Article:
As Hogan Lovells previously reported, the New York State Department of Financial Services (NYDFS) has launched a significant initiative to impose detailed cybersecurity requirements on covered financial institutions. NYDFS announced initial proposed rules in 13 September 2016; after industry complaints and a public hearing, NYDFS revised the rules in a second iteration on 28 December 2016, with a planned effective date of 1 March 2017. The revised rules were subject to another public comment period which closed in late January 2017.
Last week, NYDFS announced the final form of these rules including a handful of changes made after the latest public comment period. The Final Rules, published here, come into effect on 1 March 2017. As with the December proposal, the regulations impose staggered requirements for covered institutions (also referred to as Covered Entities); that timeline--which imposes obligations as early as 28 August 2017--has not changed.
What Do You Need to Know Now?
As a first step, determine whether your financial institution is covered. The scope of the regulations is quite broad, but there are exemptions (some of which are limited exemptions only). And even those Covered Entities that enjoy an exemption must still file a certificate of exemption with NYDFS within 30 days of that determination. As a corollary to this, if a Covered Entity ceases to qualify for an exemption as of its most recent fiscal year end, the Covered Entity has 180 days to come into compliance.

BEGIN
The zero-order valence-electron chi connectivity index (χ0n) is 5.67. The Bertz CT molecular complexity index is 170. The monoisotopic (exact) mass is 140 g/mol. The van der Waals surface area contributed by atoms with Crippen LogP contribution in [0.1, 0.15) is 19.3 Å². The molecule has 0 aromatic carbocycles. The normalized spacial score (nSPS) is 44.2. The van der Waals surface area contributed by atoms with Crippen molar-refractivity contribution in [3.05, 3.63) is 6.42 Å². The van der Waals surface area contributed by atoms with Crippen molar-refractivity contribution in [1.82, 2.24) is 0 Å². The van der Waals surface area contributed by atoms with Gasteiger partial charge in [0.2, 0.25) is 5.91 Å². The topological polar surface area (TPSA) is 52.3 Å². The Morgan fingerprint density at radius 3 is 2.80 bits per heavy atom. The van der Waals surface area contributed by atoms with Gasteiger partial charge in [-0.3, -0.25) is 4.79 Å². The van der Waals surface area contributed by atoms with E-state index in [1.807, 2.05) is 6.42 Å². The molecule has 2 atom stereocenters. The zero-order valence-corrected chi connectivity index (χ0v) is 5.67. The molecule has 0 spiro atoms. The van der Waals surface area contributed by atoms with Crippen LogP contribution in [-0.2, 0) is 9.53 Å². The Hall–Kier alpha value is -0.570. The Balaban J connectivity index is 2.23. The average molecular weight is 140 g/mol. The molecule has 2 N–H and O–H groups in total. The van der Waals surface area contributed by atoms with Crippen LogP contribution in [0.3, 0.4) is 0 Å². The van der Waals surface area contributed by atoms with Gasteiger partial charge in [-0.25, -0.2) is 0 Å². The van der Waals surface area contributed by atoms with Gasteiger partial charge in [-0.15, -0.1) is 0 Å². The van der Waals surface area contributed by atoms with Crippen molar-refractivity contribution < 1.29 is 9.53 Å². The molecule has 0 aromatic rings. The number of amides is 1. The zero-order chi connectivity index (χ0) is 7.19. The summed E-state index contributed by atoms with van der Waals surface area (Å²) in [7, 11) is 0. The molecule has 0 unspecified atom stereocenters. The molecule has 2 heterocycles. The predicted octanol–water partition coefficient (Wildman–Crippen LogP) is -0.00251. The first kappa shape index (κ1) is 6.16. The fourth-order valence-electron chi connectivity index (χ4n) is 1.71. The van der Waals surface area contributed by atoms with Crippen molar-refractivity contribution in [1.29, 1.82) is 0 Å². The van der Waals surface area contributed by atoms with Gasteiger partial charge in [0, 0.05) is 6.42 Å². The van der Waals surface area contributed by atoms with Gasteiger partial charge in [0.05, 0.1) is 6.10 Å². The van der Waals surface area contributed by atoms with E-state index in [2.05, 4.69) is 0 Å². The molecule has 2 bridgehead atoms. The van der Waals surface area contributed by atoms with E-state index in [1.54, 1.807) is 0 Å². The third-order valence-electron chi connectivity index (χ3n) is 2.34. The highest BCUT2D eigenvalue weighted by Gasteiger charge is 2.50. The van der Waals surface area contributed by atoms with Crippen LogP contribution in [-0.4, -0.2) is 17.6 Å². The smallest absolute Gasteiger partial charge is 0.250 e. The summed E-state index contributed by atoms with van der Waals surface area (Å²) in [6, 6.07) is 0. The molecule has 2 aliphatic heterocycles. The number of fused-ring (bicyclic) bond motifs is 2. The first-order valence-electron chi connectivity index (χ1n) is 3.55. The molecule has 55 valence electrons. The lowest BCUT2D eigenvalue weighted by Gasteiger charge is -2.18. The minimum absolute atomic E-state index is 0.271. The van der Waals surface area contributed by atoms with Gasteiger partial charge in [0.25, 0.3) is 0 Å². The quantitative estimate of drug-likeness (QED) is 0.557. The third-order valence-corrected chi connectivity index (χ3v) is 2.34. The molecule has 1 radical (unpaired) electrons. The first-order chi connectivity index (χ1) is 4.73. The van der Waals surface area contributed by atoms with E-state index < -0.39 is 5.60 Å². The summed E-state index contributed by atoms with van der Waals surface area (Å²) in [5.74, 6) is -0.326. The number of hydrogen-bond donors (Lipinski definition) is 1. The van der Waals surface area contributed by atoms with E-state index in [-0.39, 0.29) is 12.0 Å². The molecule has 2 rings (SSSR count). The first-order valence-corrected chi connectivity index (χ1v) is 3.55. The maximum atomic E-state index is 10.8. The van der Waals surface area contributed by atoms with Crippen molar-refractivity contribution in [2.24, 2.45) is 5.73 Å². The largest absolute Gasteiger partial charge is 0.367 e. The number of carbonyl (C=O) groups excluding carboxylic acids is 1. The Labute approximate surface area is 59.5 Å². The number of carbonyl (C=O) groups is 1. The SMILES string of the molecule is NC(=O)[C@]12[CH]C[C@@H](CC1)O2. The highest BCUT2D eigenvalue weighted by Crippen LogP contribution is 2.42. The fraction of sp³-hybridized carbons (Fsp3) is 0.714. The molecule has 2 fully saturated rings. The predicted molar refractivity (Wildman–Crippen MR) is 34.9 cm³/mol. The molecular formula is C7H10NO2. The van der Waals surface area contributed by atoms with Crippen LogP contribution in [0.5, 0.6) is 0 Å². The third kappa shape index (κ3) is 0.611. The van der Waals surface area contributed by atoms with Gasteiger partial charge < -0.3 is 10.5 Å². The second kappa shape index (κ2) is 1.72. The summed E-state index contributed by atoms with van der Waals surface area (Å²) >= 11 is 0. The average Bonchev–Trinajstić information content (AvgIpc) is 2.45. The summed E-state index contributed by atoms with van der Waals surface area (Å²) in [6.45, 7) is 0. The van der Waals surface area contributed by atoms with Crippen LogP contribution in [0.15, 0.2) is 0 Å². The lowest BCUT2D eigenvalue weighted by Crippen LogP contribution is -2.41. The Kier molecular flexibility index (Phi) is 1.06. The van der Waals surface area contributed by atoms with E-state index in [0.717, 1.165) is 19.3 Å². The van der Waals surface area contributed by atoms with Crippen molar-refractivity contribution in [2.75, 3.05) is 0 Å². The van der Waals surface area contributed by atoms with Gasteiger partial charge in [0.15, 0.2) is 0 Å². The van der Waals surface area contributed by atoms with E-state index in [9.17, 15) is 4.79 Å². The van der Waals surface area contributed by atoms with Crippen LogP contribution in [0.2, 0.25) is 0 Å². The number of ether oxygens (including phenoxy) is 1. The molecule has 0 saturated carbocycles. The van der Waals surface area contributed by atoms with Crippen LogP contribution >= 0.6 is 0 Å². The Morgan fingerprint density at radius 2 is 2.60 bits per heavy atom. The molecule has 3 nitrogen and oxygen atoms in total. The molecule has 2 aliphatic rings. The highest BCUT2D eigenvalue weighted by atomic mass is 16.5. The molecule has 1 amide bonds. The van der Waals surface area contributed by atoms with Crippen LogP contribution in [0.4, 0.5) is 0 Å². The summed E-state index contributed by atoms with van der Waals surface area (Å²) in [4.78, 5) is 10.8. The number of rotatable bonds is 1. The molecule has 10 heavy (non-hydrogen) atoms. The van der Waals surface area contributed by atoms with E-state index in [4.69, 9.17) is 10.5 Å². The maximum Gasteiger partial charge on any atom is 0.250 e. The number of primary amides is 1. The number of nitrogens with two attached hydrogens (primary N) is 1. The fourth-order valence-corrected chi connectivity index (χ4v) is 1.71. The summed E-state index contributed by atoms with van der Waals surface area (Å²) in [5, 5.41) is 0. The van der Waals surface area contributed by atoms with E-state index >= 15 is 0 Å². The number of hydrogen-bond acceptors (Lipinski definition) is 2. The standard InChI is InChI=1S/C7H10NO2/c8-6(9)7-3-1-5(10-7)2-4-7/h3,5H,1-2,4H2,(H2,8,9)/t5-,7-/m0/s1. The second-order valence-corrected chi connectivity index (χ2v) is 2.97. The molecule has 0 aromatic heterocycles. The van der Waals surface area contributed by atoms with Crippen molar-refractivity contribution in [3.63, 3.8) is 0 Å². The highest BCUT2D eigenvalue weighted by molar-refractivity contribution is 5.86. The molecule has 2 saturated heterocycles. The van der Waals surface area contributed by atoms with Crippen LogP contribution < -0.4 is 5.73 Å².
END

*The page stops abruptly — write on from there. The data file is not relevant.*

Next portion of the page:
Second, assemble your team. The staggered implementation timeline requires that a Chief Information Security Officer (CISO) be designated no later than 28 August 2017. For most financial institutions, the reality is that this likely is more than a one-person job. And, importantly, the cybersecurity requirements apply enterprise-wide, so whether designated as "cybersecurity personnel" or otherwise, the NYDFS obligations will affect everyone in the institution.
Next, understand (and update) your risk profile. The staggered implementation schedule provides that the mandated Risk Assessment is due by 1 March 2018 (within one year of the effective date). But other items that depend upon the Risk Assessment--such as the cybersecurity program, the cybersecurity policy, and access privilege limitations--must be in place by 28 August 2017.